A ligand for use in the invention may be for an intracellular innate immune response receptor selected from the group comprising TLR3, TLR7, TLR8, TLR9, NOD1, NOD2, RIG1, RIG2, MDA-5 and PKR. Preferably the ligand is for a Toll-Like Receptor, more preferably for TLR3, TLR7, TLR8 and/or TLR9.

The ligand may be a nucleic acid. The ligand may be CpG-ODN. CpG-ODN is known to stimulate immune activation through the Toll-Like Receptor-9 (TLR-9). Preferably the backbone of the CpG-ODN has been modified to produce phosphorothioate rather than natural phosphodiester DNA molecules. This modification enables the CpG-ODN to resist attack by nucleases.

The ligand may be single or double stranded RNA or DNA molecule. The ligand may be polyriboinosinic polyribocytidylic acid (Poly(I:C))—a double stranded RNA mimetic. Poly(I:C) is known to stimulate immune activation through the Toll-Like Receptor-3 (TLR-3). Alternatively, the ligand may be an imidazoquinoline such as imiquimod (for example, Resiquimod™ from 3M), which mimics single stranded RNA. Single stranded RNA is known to stimulate immune activation through the Toll-Like Receptors-7 and/or 8 (TLR-7/8).

The receptors TLR3 and TLR9 are endosomally located, and thus a ligand for these receptors has to pass through the plasma membrane and enter the endosome. A non-liposomal transfection reagent may help in this process.

The adjuvant composition may contain one or more TLR ligands; the one or more ligands may target the same or different TLRs.

The Toll Like Receptors (TLRs) are a highly conserved family of PRRs and are related to the receptor Toll, characterised in Drosophila melanogaster. Eleven TLRs have been identified to date, with the majority conserved in mouse and man, however the cell types that express these TLRs is know to vary to some extent. For example, TLR9 is expressed in plasmacytoid dendritic cells (pDCs), B-cells, NK cells and monocytes in man (Bauer et al (2001) PNAS 98(16) 9237-9242; Hornung et al (2002) J Immunol 168(9) 4531-4537; Gursel et el (2002) J Leukoc Biol 71(5) 813-820), but is found in both myeloid and plasmacytoid dendritic cells in mice as well as in B-cells, NK cells and monocytes (Kreig A M (2002) Annu Rev Immunol 20 709-760). TLR ligands are potent activators of the innate and adaptive immune responses and therefore have been considered potential adjuvants for vaccine use. TLRs 3, 7, 8 and 9 are found in an intracellular compartment, and it is necessary for their ligands (for example, dsRNA for TLR3, ssRNA, R-837, R848, loxoribine or bropirimine for TLR7, ssRNA or R848 for TLR8 and CpG-ODN for TLR9 (Akira & Takeda (2004) Nat Rev Immunol 4(7) 499-511) to enter this compartment in order to trigger receptor signalling and immune activation (Matsumoto et al (2003) 171(6) 3154-3162; Roman et al (1997 3(8) 849-854).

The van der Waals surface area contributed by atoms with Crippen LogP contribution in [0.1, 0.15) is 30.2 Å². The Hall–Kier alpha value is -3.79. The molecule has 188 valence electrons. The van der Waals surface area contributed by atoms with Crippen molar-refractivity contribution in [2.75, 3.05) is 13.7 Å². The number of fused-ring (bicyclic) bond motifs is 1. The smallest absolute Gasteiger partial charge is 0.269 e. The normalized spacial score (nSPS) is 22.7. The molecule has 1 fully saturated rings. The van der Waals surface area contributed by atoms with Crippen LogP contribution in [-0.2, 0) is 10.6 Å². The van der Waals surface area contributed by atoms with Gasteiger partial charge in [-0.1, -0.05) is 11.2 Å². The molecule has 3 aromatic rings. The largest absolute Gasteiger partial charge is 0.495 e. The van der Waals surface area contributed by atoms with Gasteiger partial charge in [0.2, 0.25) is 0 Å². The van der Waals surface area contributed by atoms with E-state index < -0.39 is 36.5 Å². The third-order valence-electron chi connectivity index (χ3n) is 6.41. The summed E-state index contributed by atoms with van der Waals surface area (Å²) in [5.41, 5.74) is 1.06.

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stats Patent Info
Application #
US 20090297551 A1
Publish Date
12/03/2009
Document #
File Date
08/20/2014
USPTO Class
Other USPTO Classes
International Class